Telling The Real Stories

‘11.22.63’ will make you thirst for the historical truth

in A & E/Reviews by

The new 8-part mini-series streaming on Hulu, “11.22.63,” based on the Stephen King best-selling novel of the same name, has been quite the riveting period drama. With Stephen King and J.J. Abrams being two of the executive producers for the series, you instantly get drawn in and start noticing their film styles coming out… along with treasures that King leaves behind for fans to notice.

The historical drama, released fittingly on Presidents Day last month, stars James Franco (127 Hours, Milk) as the main character, Jake, an english teacher.He is let in on a secret by an old diner owner who he’s known for years, Al, played by Chris Cooper (American Beauty, Adaptation). The secret is that there is a time portal which let’s you travel back in time – however, it’s only to one date: the year 1960. The other requirement? Any time you come back to the present day, everything from the past will stay the same, unless if you go back in time again, in which the past will reset. Everything.

After discovering this time portal, Al had decided to dedicate his entire life to finding out who had assassinated John F. Kennedy in the year 1963, and do everything in his power to stop them from doing so. His work was extensive, including notes upon notes upon notes, as well as ID cards and money for Jake to go back to the year 1960, and continue his operation someday with success.

Although similar to the book, the pace of the mini-series is a bit more accelerated and skips over certain years to keep its curiosity upbeat for viewers. Bridgete Carpenter, lead writer for the story for television, said in an interview with Variety, “You have to make that dramatic, you have to make it drive like a train. We wanted a speeding train of a story.”

The “time-travel” plot works well, partially because the rules of the sci-fi portion of the story are set in stone, with no apparent plot holes. Because this is a Stephen King masterpiece, gore and horror make their arrival at times, but in a tasteful and logical way, and they slip out quickly (possibly because it’s under Hulu’s ownership).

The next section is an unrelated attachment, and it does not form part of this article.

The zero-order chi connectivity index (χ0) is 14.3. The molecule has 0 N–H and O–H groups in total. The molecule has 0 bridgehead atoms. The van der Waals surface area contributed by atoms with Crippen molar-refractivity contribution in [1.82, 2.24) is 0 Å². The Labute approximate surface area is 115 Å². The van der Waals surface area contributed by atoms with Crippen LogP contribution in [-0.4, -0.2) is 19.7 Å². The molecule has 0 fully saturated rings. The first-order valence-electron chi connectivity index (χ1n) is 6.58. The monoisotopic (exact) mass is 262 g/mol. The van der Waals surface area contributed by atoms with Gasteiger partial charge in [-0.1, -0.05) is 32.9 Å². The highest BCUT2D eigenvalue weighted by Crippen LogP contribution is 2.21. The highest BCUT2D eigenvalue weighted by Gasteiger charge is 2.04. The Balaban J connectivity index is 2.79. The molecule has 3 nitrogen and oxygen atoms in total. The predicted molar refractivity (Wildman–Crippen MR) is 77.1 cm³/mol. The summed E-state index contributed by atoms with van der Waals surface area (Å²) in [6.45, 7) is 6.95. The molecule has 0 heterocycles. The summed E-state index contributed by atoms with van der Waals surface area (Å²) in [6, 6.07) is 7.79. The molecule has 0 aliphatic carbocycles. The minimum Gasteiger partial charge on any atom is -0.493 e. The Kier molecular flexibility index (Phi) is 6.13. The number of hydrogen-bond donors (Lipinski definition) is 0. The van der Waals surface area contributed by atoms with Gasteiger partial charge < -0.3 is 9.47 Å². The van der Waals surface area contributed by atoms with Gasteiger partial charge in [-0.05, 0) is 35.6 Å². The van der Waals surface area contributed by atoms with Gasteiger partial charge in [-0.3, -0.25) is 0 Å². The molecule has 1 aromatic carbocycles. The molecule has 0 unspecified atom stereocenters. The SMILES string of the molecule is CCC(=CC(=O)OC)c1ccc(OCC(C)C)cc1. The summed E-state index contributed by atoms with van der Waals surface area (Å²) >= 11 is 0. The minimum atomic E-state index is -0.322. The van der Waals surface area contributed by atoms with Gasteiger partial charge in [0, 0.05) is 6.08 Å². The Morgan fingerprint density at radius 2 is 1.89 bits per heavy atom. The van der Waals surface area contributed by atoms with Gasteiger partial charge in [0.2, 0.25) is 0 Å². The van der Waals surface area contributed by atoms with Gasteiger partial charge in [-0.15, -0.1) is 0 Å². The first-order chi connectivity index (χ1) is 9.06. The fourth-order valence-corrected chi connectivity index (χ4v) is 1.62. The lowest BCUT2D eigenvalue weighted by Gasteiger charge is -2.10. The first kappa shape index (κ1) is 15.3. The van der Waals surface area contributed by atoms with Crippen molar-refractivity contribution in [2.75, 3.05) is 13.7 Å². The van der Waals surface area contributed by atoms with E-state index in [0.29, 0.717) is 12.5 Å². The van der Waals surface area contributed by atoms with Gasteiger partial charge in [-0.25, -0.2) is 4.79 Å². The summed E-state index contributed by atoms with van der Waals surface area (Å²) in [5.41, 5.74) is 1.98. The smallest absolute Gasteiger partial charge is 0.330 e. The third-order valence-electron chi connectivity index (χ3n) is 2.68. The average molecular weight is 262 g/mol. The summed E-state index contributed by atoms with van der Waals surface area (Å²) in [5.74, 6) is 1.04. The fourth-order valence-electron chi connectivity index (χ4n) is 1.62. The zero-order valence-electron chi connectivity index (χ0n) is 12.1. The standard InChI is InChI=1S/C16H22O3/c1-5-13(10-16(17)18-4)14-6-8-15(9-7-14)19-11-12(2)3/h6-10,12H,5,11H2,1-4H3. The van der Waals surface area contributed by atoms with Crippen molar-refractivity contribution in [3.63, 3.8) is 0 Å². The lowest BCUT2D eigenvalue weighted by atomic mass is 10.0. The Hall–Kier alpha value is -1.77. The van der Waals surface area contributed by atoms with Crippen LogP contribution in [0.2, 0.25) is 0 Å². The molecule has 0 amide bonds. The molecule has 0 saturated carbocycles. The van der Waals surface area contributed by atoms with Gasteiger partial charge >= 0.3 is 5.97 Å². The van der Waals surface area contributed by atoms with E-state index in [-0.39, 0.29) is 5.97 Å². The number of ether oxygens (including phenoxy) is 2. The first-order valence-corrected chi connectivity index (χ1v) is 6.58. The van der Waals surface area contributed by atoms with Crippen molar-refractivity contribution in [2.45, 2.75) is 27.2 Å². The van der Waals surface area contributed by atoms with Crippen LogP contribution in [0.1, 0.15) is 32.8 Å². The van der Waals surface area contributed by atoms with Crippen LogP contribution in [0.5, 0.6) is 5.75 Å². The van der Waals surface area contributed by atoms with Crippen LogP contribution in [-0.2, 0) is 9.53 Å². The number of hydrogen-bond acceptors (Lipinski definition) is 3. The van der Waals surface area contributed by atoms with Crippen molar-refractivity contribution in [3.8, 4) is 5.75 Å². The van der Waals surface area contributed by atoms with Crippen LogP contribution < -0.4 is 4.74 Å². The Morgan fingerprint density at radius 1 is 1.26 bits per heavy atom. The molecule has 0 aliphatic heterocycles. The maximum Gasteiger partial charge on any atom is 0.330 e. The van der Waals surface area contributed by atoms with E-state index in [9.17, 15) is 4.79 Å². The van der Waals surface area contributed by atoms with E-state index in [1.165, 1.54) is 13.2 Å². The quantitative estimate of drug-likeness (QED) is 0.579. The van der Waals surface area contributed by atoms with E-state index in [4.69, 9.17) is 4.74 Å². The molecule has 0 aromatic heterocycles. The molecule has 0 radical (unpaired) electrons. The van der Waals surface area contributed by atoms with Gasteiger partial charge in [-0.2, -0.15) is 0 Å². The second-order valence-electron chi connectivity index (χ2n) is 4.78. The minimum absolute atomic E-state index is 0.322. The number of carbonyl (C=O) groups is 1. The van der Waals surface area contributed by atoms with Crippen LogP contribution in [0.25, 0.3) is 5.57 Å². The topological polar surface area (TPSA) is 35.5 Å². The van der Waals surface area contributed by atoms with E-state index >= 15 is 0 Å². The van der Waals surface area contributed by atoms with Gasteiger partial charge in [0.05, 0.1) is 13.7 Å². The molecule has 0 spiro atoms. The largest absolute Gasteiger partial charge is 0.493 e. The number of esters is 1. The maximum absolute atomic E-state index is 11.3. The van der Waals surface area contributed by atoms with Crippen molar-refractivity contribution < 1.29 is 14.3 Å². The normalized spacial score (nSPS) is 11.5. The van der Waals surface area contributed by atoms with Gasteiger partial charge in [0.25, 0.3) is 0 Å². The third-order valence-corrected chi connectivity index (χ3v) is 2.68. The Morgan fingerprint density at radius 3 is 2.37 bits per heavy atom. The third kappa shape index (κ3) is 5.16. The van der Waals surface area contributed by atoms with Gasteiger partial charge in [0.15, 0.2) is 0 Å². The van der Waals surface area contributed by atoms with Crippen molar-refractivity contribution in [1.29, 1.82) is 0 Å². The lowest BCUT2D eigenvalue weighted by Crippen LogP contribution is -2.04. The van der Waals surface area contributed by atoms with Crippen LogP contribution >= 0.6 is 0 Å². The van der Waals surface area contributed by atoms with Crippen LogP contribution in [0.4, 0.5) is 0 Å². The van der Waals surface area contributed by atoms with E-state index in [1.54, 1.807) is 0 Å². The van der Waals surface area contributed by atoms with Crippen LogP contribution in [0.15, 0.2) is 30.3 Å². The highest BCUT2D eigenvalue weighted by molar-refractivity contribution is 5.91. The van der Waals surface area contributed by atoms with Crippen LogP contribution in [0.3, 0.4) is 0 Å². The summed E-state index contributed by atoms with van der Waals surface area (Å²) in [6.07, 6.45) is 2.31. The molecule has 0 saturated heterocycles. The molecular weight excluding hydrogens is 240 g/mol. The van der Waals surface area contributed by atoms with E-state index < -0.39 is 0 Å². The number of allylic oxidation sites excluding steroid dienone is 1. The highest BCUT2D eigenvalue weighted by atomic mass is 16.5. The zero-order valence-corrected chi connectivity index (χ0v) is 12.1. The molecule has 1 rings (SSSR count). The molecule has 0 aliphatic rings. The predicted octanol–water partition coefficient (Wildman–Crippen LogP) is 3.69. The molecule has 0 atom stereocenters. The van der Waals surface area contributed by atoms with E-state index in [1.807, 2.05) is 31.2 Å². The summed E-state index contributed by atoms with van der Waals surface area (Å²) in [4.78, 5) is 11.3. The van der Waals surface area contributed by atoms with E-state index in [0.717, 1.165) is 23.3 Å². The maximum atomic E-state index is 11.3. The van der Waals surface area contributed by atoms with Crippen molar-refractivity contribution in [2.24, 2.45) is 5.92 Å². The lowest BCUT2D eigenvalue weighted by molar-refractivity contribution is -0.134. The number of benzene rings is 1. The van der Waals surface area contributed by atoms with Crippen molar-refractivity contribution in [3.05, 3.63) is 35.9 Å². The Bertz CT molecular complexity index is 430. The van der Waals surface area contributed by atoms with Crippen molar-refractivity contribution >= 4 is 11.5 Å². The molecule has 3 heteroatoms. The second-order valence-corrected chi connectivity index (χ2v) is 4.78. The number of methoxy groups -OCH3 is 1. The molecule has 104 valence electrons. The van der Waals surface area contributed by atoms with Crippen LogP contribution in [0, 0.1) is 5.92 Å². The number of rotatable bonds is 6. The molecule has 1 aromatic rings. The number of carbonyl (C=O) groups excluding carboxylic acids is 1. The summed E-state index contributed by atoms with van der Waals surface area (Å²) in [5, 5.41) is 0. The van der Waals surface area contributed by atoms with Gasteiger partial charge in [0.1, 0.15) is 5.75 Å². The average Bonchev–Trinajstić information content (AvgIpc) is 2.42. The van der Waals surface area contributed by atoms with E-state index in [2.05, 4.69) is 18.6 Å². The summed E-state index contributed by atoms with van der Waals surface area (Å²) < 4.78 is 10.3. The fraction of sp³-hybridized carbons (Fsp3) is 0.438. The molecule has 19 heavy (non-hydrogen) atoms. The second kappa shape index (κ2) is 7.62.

With James Franco holding roles under a multitude of categories since the beginning of his career, specifically known for his raw humor in movies such as “Pineapple Express,” “Your Highness,” “This Is the End,” “The Interview,” and most recently, “The Night Before” – some may be reluctant to watch him in a serious, extremely significant role that he plays in “11.22.63.” Nevertheless, I must say that after watching the first six episodes of the 8-part series, I could not imagine any other actor performing as phenomenal of a job as Franco does in the historical, at times very dark, drama.

Abrams told Variety that he was so committed to casting Franco as the role of Jake after reading an article that the Yale Ph.D. student had written about the book. “When I read this piece that Franco had written, it was so passionate about this character, about this world, about this story,” Abrams said.

When you watch Franco in “11.22.63.” you don’t see the real-life person of James Franco – you see the simple, yet sometimes complex high school english teacher that he portrays, Jake Epping. You see the passion in his role. You see the spirit. You see the way he connects with his character so vividly. And that, along with the rest of the remarkable cast, is worth more than anything else while watching this series.

★★★★★ – “sci-fi fused with period drama and a sprinkle of horror – pure genius and brilliant casting” 

Jessie is the Editor-in-Chief at University Chronicle. She is a senior at St. Cloud State University and is working toward a B.S. in Print Journalism, a B.A. in Geography and a minor in British Studies. Jessie’s social media channels are a mix of nerdy goodness and political banter. Follow her on twitter @jessieannwade for all that is lovely.

Go to Top